PCT Day 35 & 36 : Into Tehachapi For A Zero Day

April 28 (~07:45 – ~11:00) & April 29
Mountaintop before Tehachapi Willow Springs Road – Tehachapi Willow Springs Road (9.5 mi / Total: 558.5 mi)
Weather: Warm, getting hot during the day.

I open my eyes at 6:15 in the morning, and glance back to the trail behind me, just as Speedy and Prince pass. I am nowhere near awake and close my eyes again, yesterday’s long day still weighing heavy on me. My body is tired, my ankles are throbbing and I’m not in any rush. I’m going into Tehachapi today and I only have less than ten miles left to walk, as I hiked over thirty miles yesterday. Tomorrow I’m taking a day off. I’m looking forward to it.

I check my phone even though I barely have service. There’s a message from Speedy, saying they’re aiming to get to the road around noon, so we can hitch into town together. I’m confused – they just passed. They’ll get there much faster than that. If they camped at Tylerhorse Canyon they must’ve got up super early again, possibly to avoid the sun. I’m not sure what’s going on but I decide I can’t let it rush me. Noon is still far away. Instead I listen to everyone else camped on the mountaintop pack up and slowly leave, until I’m the last one left.

The wind is calm this morning – a huge difference from last night, when I got hit with sand in my face all night long and cold lashings kept me alert. When I leave it’s still chilly but it soon gets warm. The beauty of yesterday has gone: the trail is an easy walk at higher elevation, and then a long stroll out. I was afraid my body would hurt, but once I go I feel good, and it’s a straightforward morning down to the road. Wildflowers line the switchbacks down, and I make fast progress, taking advantage of the easy path, and I pass several other hikers on the way down.

It’s not yet 11 when I reach the road, and I look out for Speedy and Prince. I feel nauseous when I realise they aren’t there – they obviously got here early and didn’t want to wait this long. Now I’m going to have hitch alone. I text Speedy, checking if they’d gone already. I’m scared, I didn’t want to hitch on my own but I decide to go for it. Let’s just stand there and stick up my thumb, and see what happens. Worst case, I might be able to hitch in with the hikers I just passed.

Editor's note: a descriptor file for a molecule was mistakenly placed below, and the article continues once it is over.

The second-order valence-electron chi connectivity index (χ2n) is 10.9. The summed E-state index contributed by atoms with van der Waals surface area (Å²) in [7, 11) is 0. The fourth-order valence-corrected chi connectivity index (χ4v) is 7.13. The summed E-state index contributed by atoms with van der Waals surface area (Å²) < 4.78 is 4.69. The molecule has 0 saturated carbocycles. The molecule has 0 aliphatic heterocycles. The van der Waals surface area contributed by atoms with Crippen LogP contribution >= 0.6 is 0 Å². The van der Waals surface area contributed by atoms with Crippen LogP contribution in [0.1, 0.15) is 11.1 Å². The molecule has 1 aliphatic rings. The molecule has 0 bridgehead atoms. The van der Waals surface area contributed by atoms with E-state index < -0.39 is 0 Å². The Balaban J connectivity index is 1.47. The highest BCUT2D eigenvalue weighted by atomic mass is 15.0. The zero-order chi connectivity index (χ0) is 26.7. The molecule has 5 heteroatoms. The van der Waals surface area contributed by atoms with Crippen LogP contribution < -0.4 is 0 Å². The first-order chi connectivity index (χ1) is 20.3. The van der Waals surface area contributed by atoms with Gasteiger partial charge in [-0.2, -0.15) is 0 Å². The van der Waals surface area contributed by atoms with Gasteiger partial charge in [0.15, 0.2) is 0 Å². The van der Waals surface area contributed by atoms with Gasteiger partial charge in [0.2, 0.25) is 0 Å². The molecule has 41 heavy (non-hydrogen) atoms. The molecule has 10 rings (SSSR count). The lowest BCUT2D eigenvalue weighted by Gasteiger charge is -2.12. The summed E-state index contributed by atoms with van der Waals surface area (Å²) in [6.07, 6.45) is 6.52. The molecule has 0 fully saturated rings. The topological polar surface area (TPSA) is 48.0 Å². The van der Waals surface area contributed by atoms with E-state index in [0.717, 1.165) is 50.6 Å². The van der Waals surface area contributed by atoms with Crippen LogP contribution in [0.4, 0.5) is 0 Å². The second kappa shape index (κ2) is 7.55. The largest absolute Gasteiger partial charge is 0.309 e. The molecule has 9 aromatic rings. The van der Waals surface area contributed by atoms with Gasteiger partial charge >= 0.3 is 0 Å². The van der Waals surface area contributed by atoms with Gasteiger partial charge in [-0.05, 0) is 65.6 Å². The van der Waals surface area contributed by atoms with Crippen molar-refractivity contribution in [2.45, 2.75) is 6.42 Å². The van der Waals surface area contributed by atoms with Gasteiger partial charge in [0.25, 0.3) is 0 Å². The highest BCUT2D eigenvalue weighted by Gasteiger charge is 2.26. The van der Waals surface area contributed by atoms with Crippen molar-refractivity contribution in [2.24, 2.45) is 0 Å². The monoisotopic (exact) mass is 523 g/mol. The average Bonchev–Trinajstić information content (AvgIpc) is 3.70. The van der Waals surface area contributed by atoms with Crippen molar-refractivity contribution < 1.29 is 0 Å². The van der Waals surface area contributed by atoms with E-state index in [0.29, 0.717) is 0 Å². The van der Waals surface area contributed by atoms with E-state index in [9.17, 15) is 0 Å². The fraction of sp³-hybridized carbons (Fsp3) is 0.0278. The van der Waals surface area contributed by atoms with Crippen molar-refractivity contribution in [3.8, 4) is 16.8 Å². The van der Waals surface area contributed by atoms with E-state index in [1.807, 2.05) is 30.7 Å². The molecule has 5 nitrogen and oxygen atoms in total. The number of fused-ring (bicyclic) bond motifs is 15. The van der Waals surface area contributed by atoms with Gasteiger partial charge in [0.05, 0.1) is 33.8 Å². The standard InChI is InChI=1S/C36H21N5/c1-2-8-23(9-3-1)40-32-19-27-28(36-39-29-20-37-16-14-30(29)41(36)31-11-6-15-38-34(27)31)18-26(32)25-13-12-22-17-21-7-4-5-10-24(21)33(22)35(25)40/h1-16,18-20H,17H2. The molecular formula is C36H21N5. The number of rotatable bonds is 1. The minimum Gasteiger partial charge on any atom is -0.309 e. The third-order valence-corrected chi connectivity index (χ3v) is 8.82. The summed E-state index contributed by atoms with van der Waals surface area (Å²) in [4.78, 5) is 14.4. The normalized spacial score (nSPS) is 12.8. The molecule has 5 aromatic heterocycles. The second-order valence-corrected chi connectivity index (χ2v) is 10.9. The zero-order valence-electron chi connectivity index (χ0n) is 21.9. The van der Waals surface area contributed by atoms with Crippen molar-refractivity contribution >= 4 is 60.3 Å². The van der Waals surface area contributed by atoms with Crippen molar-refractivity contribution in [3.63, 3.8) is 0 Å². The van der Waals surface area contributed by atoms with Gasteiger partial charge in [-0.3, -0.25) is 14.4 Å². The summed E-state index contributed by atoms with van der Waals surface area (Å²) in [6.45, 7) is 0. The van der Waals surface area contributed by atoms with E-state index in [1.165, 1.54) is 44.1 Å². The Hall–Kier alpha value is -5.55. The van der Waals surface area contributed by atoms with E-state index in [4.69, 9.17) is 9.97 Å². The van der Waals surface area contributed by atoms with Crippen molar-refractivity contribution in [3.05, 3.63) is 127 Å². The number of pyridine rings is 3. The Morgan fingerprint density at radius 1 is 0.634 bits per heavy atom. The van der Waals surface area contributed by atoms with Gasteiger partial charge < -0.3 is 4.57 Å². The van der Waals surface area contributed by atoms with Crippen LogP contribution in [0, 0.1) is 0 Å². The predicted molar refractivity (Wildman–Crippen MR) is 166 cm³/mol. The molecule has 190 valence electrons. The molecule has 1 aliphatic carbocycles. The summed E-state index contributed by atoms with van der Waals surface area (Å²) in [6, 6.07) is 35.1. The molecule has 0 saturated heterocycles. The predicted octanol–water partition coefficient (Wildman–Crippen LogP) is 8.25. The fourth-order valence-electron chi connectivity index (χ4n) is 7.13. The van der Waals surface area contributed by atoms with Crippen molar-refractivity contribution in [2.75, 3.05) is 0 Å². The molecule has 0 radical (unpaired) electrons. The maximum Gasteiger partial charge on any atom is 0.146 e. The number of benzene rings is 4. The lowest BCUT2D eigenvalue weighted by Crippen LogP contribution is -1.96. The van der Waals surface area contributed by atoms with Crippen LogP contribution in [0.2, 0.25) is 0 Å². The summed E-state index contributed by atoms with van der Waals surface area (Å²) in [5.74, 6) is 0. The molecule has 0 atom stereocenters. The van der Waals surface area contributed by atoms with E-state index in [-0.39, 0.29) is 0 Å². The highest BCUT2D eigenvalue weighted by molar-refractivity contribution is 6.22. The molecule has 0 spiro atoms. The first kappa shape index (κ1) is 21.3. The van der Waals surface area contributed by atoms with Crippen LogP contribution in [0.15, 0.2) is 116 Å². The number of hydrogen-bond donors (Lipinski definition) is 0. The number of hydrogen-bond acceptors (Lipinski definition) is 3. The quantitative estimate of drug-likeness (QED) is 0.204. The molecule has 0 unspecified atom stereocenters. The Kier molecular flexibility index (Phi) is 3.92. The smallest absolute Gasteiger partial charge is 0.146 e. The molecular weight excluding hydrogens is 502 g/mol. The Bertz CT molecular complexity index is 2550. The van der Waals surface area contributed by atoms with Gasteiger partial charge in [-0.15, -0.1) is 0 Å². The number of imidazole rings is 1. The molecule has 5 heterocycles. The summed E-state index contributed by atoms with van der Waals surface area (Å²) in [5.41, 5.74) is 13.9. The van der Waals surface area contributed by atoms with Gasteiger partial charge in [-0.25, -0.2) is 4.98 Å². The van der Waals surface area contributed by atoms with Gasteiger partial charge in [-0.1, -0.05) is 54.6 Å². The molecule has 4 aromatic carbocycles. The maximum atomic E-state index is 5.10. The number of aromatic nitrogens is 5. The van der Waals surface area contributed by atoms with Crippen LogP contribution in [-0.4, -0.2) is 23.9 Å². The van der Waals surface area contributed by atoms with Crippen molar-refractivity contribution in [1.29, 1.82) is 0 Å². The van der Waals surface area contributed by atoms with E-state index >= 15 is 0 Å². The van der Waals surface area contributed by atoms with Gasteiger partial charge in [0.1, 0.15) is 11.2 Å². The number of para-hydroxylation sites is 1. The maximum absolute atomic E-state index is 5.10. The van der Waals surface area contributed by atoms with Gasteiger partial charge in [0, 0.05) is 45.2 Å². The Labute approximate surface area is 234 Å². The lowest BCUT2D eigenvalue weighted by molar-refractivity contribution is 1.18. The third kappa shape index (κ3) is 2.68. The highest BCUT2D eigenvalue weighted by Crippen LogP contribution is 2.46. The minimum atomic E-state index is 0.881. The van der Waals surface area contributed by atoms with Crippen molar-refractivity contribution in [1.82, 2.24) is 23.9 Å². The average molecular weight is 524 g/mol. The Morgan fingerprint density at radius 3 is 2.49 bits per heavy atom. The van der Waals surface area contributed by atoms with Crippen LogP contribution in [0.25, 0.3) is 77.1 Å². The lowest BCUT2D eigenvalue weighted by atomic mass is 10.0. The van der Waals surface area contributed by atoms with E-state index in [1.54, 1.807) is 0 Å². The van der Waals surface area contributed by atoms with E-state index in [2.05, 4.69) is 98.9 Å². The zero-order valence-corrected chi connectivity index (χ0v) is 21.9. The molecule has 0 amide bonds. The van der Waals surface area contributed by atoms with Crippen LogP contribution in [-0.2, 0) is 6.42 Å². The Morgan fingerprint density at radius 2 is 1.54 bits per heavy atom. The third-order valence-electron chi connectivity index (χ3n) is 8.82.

I cross the road and awkwardly give the first car the hitching sign, and try not to think about it too much. The road isn’t busy, but enough cars pass not to worry about it too much. I barely realise that the first car has actually stopped behind me, and the two women inside are happy to take me into Tehachapi. Score! What an amazing hitch, and I’m happy to be picked up by two women. What a huge relief.

Michelle and Brooke take me into town, and for the first time in a long time I arrive in a place alone, where I know no one. Then I get a response from Speedy. They’re not at the road yet, they have another four kilometres to walk. What? Did they go to the Interstate eight miles ahead? No, she says, they’ve been following my foot steps all morning. It makes no sense. It takes a long time to realise the people who’d passed me that morning weren’t actually Speedy and Prince, even thought I could’ve sworn they were. They must’ve been figments of my imagination. They’re still on the trail, and I’m in town, alone.